Skip to main content

Looking Back - 2007 New Mexico Visit - A Spectacular Loop

Another example of a planned but never published item from the old website.  This time it is the second day of my 2007 New Mexico Vacation.  A loop that took me north from Albuquerque into some spectacular scenery and ultimately one of my favorite fall drives of all time.

Route: I-25, US 550, NM 4, NM 502, US 84, NM/CO 17, US 285, US 64, NM 68, US 84/285, NM 599, I-25, I-40.

For my entire set on flickr - head here.

Little did I realize when I booked this vacation that the Albuquerque International Balloon Fiesta would be taking place while I was in town.  When in Albuquerque everyone would ask me, "If I was in town for the Fiesta?" which I wasn't, but obviously glad I was.   On the morning of this trip, hot air balloons filled the sky and made the Big I and Interstate 25 a little more interesting.



After exiting Interstate 25 at US 550 in Bernalillo, I picked up New Mexico 4 in San Ysidro.  Nearly all of NM 4 is part of the Jemez Mountain Trail National Scenic Byway and throughout the drive it certainly did not disappoint.


New Mexico 4 at Red Rocks.
If I could do this trip again, I would spend more time in Jemez Springs.  This tiny village is home to numerous shops, restaurants, and bed and breakfasts.  Jemez Springs is also home to a number of hot springs and spas. Jemez Springs is the location of the Jemez Historic Site that preserves the Giusewa Pueblo.  Unfortunately, it was closed when I passed through.

Just north of Jemez Springs is the Soda Dam.  This natural dam along the Jemez River was formed as a result of mineral deposits from underground hot springs.


For me, the drive along New Mexico 4 was full surprises.  The impressive Battleship Rock at Mile 23 was a great example of such.


Much of New Mexico Highway 4 runs through the Valles Caldera National Preserve.  The highlight of this is the approach to and sudden opening (Valle Grande) into the caldera is amazing.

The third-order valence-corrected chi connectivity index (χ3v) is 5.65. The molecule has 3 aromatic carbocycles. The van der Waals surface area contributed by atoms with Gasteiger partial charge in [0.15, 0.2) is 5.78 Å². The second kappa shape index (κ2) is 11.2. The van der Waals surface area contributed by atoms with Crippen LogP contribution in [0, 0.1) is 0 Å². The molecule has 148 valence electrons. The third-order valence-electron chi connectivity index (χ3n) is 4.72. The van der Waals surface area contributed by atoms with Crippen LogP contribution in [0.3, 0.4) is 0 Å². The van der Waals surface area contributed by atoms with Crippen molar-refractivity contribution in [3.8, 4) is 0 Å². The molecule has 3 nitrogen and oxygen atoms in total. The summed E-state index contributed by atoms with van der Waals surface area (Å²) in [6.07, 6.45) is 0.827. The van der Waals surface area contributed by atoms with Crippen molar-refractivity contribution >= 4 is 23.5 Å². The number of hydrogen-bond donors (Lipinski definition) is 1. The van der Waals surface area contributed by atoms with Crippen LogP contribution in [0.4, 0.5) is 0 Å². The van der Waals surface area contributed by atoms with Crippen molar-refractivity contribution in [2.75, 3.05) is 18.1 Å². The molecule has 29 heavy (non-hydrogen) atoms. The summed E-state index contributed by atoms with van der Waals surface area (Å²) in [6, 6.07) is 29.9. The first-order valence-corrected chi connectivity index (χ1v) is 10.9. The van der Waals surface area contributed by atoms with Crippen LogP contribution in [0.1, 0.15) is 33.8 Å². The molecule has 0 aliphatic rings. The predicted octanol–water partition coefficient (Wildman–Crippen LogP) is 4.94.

My old digital camera does not do the wide open expanse justice.  The caldera is the remnant of a long dormant volcano.  The most expansive part of the caldera is known as Valle Grande.  The caldera was named a National Historic Landmark in 1975 and in 2000 became a National Preserve.




Leaving the Caldera, I skirted around Los Alamos and passed on a stop at Bandelier National Monument.  I would then find myself on US 84 heading northwards towards Chama and through some spectacular high desert scenery.





I took US 84 to Chama where I then turned onto New Mexico 17 to head north into Colorado.  It was recommended to me to take this drive from Chama to Antonio, Colorado.  It quickly became one of my most favorite drives of all time.

The Cumbres and Toltec crosses New Mexico 17 just outside of Chama.




For much of the drive between Chama and Antonio, Highway 17 runs along side the historic Cumbres and Toltec Scenic Railroad.  The historic railroad begins in Chama and runs 64 miles to Antonio.  It is one of the more popular touring railroads in the country and was named a National Historic Landmark in 2012.





Throughout New Mexico, Highway 17 climbs towards the Colorado border.  Once in Colorado - Highway 17 crosses two mountain passes - Cumbres and La Manga - both topping over 10,000 feet.  It is the decent from these passes into the Conjeos River Valley and Canyon that made this drive so memorable.

Colorado 17 heading into the Conjeos River Valley

I loved the bold yellows of the Aspen mixing in with the deep green of the pines.  As Colorado 17 approaches the valley, there is a hairpin turn that is a great spot for photos.



After a small stop in Antonio - I headed south back to New Mexico.  I turned east on US 64 towards Taos and the Rio Grande Gorge Bridge.  The three span metal arch bridge is a spectacular crossing of the Rio Grande hundreds of feet below.